I whispered these words to myself as the familiar feeling of regret, longing and disappointment sat in my stomach. In my head, I had failed and I had not achieved, I wasnt able to do the thing our female bodies were designed to do.
I have delivered three beautiful and healthy babies by ceasarean section. The first was an induction, where ‘failure’ to progress led to an emergency c-section. The second two births I went into labour naturally, but again ‘failed to progress’ and ended with emergency ceasars.
Particularly after the birth of my first child, my beautiful nine year old daughter, I was wracked with guilt and a feeling of failure that I wasnt able to deliver her vaginally. Even the term ‘failure to progress’ provides a cruel hint that there was something I did wrong, that somehow I had been inadequate. It took me a long time to come to terms with her birth, and I was determined to try for a VBAC with our second baby. Unfortunately, it was not to be and our third baby followed in the same style. A trifecta of casereans.
Our third child is now 21 months old, the birth feels like a distant memory and for the most part, I am at peace with the delivery of my children and can accept that it was not on the cards for me to deliver vaginally.
However, I was taken by surprise by the swiftness of the feelings of failure that came rushing back when I recently read a man’s proud post about watching his wife birth their child ‘naturally’. He described her doing it so instinctually, her body just knew what to do. Immediately, I was taken back to my three births and started to dissect where I went wrong, and how I might have changed things to have success. Maybe I should have gone into hospital sooner, maybe I should have called for the epidural to have a break, if only I wasnt hooked up to the foetal monitoring system, I would have been able to move more and help my body to open up.
But the truth is, it really does not matter. It happened that way because it was supposed to happen that way. I spent too long focussing on what went wrong, when I had the opportunity to show gratitude for my obstetrician for supporting me, for the wonders of modern medicine that allowed the safe delivery of my babies into my arms and for my healing and recovery which was smooth and swift.
I needed to share this today, not to share my birth story but because I know there are other women out there every day who understand this feeling too. I want you to know that you are not alone and although at times, you may feel like you have failed – you absolutely have not.
To the woman out there:
- Who delivered via ceasearan when they planned to deliver vaginally
- Who miscarried
- Who delivered a stillborn child
- Who has been trying to conceive
- Who used assisted reproduction to conceive
- Who wanted to breastfeed but could not
- Who does not want children but feels compelled by society to have them
- Who used all the drugs to deliver but wanted to go ‘natural’
- Who struggles with ante-natal or postnatal depression
- Who hides her body post-children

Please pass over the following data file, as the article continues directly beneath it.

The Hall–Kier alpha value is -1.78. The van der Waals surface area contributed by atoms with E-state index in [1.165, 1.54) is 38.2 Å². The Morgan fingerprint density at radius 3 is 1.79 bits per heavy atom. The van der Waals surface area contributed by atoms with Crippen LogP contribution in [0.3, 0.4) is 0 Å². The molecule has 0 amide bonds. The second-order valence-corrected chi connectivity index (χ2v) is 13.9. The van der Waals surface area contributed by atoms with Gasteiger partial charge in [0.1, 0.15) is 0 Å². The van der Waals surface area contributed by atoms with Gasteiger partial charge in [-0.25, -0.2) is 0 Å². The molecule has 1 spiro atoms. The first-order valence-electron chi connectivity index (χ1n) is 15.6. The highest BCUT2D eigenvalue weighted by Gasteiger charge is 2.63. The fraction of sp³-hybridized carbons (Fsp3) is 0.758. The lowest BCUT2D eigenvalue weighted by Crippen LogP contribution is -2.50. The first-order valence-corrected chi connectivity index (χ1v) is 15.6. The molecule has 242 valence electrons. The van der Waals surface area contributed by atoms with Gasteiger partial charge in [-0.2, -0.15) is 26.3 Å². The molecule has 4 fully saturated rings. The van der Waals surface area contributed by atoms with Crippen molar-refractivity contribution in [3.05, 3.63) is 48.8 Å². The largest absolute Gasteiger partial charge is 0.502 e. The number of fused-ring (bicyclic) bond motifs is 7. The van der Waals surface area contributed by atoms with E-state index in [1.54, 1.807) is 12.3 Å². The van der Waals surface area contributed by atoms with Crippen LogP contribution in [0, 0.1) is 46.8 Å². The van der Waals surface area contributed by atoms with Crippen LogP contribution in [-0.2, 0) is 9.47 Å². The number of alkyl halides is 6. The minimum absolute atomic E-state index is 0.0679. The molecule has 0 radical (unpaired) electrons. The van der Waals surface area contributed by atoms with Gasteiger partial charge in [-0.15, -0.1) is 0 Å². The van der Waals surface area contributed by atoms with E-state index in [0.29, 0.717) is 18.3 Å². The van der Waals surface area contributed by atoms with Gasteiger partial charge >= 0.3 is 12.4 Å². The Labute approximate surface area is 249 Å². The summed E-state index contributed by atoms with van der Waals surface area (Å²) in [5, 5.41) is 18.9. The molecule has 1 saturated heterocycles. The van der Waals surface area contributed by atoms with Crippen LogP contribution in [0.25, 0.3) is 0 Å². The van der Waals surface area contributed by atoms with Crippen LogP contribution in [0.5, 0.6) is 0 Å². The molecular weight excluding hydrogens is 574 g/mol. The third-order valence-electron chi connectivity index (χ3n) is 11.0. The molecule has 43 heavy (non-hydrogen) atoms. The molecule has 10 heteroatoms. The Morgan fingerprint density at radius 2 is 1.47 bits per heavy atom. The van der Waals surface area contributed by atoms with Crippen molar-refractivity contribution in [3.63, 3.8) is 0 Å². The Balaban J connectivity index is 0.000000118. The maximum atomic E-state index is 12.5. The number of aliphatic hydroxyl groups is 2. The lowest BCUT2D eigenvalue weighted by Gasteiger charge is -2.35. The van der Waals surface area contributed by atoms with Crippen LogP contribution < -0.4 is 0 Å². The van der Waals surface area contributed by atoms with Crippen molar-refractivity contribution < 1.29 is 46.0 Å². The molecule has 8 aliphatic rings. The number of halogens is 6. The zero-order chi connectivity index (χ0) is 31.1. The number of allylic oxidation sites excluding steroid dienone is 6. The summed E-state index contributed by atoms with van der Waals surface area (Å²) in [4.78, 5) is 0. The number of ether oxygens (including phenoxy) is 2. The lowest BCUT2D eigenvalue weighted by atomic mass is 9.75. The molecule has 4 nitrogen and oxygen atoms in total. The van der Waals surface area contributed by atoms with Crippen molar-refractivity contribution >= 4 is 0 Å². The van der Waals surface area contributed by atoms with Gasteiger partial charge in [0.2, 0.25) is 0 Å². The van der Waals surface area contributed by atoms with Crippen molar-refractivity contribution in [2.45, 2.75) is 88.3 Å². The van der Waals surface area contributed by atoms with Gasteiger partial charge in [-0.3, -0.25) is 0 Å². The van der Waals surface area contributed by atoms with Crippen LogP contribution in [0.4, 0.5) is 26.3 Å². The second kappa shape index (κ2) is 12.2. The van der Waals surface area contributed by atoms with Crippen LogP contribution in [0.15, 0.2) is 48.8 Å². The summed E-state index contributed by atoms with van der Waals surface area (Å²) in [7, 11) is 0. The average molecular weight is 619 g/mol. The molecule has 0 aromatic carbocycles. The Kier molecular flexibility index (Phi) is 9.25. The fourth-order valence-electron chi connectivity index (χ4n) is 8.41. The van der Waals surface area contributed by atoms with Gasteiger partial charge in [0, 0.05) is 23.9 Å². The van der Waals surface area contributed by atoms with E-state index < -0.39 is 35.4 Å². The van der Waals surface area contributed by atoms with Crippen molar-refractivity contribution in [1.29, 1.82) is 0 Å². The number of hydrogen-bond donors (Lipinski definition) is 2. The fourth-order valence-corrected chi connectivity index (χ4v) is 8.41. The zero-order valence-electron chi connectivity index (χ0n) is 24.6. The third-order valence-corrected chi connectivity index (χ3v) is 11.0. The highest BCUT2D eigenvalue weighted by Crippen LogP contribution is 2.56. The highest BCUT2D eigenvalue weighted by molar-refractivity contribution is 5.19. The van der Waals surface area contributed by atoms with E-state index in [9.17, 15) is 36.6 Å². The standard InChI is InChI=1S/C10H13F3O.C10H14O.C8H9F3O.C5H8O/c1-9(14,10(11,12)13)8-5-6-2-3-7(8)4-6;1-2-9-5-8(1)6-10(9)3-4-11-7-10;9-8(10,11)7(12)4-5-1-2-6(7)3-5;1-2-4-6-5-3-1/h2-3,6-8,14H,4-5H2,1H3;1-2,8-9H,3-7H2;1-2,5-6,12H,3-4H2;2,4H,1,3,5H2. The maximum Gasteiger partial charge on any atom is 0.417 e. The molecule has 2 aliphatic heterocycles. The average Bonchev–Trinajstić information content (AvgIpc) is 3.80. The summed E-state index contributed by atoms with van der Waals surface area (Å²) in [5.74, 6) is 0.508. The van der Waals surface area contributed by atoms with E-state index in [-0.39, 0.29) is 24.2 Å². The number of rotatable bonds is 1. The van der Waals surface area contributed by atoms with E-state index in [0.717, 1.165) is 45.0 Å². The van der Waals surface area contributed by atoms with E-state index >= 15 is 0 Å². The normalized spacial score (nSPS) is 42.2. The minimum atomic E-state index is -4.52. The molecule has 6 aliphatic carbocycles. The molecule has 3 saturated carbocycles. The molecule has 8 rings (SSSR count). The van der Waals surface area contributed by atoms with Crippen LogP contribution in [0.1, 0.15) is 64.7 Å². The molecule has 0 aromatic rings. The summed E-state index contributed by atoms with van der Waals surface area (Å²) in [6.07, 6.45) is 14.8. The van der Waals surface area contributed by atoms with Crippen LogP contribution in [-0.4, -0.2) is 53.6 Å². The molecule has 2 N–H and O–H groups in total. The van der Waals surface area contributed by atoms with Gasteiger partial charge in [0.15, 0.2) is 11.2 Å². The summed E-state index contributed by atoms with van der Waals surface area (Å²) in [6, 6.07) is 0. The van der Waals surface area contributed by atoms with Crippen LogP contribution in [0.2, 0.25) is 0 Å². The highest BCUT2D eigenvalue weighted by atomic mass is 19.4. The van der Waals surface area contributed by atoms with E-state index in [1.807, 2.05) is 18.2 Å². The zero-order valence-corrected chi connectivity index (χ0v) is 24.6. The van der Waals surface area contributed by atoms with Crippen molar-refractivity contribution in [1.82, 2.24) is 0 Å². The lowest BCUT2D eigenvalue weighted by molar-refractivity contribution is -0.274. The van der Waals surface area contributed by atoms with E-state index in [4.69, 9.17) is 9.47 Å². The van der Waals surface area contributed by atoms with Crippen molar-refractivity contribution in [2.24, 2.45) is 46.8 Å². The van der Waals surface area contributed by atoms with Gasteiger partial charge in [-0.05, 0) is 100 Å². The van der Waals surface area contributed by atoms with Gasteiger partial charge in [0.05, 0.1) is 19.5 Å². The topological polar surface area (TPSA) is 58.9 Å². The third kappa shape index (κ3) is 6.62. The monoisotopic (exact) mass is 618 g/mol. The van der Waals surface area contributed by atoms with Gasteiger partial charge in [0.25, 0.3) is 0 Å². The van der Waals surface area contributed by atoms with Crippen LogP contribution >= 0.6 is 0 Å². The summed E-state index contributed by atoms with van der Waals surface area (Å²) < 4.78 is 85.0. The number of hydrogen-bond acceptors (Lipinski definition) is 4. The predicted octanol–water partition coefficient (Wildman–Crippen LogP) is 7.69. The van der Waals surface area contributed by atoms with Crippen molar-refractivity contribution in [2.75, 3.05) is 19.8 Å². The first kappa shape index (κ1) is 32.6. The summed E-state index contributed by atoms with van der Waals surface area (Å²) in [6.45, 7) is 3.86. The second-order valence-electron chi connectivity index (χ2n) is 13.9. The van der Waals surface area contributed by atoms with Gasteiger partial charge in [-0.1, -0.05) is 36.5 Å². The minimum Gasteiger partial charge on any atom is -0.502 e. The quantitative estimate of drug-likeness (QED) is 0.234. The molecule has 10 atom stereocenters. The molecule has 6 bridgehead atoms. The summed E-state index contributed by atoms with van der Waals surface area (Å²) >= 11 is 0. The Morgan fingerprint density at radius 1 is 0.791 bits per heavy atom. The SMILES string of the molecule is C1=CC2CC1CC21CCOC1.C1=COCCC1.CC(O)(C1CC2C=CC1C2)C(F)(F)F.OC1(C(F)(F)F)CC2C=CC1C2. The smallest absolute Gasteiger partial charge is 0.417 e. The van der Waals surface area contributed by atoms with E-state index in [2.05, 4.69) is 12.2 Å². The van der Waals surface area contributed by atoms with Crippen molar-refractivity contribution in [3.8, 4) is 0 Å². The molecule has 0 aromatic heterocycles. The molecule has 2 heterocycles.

- Who is a single mum
- Who is searching for their purpose in life
You have not failed.
The fact that you have had these experiences makes you amazing, strong and resilient, even if sometimes you dont feel that way. When these feelings creep up on you, which inevitably they will, it is ok to sit with them for a moment or two. It is ok to acknowledge them and give yourself the opportunity to grieve and just feel.
But also remember, this does not need to define you, it is simply part of your journey that needs to be celebrated. The scars we bear can be our greatest gifts. They are the key to our vulnerability and our opportunity to make real human connections. I am choosing to bare my scars so that I may heal myself and support others to heal too.
Is there a scar you would like to share? Has adversity helped you to connect with yourself and others? I’d love to hear your stories.
Live, Love and Laugh
Oh Tash. This resonates with me so much. Three horrible pregnancies leading to three completely different birth experiences and babies. Love you 😘
Ah yes, but wonderful babies you have in your arms now. It so good that we can share these experiences as mammas. Love you x
I am a true believer too – ‘It happened that way because it supposed to happen that way’.
Thanks for sharing Tash! Xx
Yes this has been so powerful to me as I a way of releasing some of the guilt I feel over things that happened that I couldnt and was never supposed to control!
I gave birth to twins in 1995 and something that was always a struggle for me was breast feeding. I loved the connection whilst breast feeding but it always was agony. Whilst in hospital I had a nurse that would grab my enormous sore breast and try and shove it into my babies tiny mouths. I had bleeding nipples and my son was vomiting the blood he was swallowing from me. The final straw was when my husband arrived to find me in the nursery crying and a nurse manhandling me. He lost it and told the nurse to get a bottle for the twins so I could have a break. She looked at us in disgust and we had to sign a waiver. I felt like such a failure and distinctly remember walking the hospital corridors inconsolable. My twins are now 25, happy and healthy. I wish that memory wasn’t still so vivid in my mind.
Hi Lisa, this story is terrible to hear, I’m so glad your hubby stood up to the nurses and supported you. It’s such a vulnerable time for a new mum, it’s hard to believe these happen (although sadly, this is not the first account of a similar nature that I have heard). I think as Steph commented, the idea that ‘it happened that way because it was supposed to’ is very empowering as it releases you from the responsibility or ownership of the event. The universe had a grander plan, and looking at your beautiful grown ‘babies’, it looks like it knew exactly what it was doing. Thanks for sharing so vulnerably x